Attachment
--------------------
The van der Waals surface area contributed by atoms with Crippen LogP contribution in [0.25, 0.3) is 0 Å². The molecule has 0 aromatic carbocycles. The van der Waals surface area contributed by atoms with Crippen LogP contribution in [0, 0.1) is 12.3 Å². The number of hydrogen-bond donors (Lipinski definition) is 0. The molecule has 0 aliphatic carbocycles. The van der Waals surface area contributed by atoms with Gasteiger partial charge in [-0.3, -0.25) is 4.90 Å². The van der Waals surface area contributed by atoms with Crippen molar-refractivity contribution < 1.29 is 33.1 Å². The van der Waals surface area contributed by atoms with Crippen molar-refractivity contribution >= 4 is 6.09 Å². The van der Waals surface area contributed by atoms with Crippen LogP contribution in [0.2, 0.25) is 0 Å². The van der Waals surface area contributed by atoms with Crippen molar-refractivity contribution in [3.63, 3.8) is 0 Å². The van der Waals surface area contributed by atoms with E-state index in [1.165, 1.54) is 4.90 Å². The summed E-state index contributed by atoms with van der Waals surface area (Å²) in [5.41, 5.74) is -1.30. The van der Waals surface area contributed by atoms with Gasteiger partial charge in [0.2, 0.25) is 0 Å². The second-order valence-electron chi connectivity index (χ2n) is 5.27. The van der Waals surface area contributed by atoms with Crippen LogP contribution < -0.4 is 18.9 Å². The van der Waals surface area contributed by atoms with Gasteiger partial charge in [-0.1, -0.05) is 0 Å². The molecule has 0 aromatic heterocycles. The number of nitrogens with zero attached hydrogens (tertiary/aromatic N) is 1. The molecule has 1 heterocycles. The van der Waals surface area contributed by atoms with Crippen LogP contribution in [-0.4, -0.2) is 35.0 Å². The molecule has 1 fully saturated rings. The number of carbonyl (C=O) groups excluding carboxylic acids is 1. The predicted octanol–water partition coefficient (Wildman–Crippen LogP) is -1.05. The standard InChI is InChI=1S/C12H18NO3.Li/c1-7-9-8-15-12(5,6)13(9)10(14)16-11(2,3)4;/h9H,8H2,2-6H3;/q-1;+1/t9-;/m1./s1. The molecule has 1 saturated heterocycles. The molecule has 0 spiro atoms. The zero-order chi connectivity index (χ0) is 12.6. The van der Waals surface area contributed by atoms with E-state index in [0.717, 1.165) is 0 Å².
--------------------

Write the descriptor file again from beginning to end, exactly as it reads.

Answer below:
The van der Waals surface area contributed by atoms with Crippen LogP contribution in [0.25, 0.3) is 0 Å². The molecule has 0 aromatic carbocycles. The van der Waals surface area contributed by atoms with Crippen LogP contribution in [0, 0.1) is 12.3 Å². The number of hydrogen-bond donors (Lipinski definition) is 0. The molecule has 0 aliphatic carbocycles. The van der Waals surface area contributed by atoms with Gasteiger partial charge in [-0.3, -0.25) is 4.90 Å². The van der Waals surface area contributed by atoms with Crippen molar-refractivity contribution < 1.29 is 33.1 Å². The van der Waals surface area contributed by atoms with Crippen molar-refractivity contribution >= 4 is 6.09 Å². The van der Waals surface area contributed by atoms with Crippen LogP contribution in [0.2, 0.25) is 0 Å². The van der Waals surface area contributed by atoms with Crippen molar-refractivity contribution in [3.63, 3.8) is 0 Å². The van der Waals surface area contributed by atoms with E-state index in [1.165, 1.54) is 4.90 Å². The summed E-state index contributed by atoms with van der Waals surface area (Å²) in [5.41, 5.74) is -1.30. The van der Waals surface area contributed by atoms with Gasteiger partial charge in [0.2, 0.25) is 0 Å². The second-order valence-electron chi connectivity index (χ2n) is 5.27. The van der Waals surface area contributed by atoms with Crippen LogP contribution < -0.4 is 18.9 Å². The van der Waals surface area contributed by atoms with Gasteiger partial charge in [-0.1, -0.05) is 0 Å². The molecule has 0 aromatic heterocycles. The number of nitrogens with zero attached hydrogens (tertiary/aromatic N) is 1. The molecule has 1 heterocycles. The van der Waals surface area contributed by atoms with Crippen LogP contribution in [-0.4, -0.2) is 35.0 Å². The molecule has 1 fully saturated rings. The number of carbonyl (C=O) groups excluding carboxylic acids is 1. The predicted octanol–water partition coefficient (Wildman–Crippen LogP) is -1.05. The standard InChI is InChI=1S/C12H18NO3.Li/c1-7-9-8-15-12(5,6)13(9)10(14)16-11(2,3)4;/h9H,8H2,2-6H3;/q-1;+1/t9-;/m1./s1. The molecule has 1 saturated heterocycles. The molecule has 0 spiro atoms. The zero-order chi connectivity index (χ0) is 12.6. The van der Waals surface area contributed by atoms with E-state index in [0.717, 1.165) is 0 Å².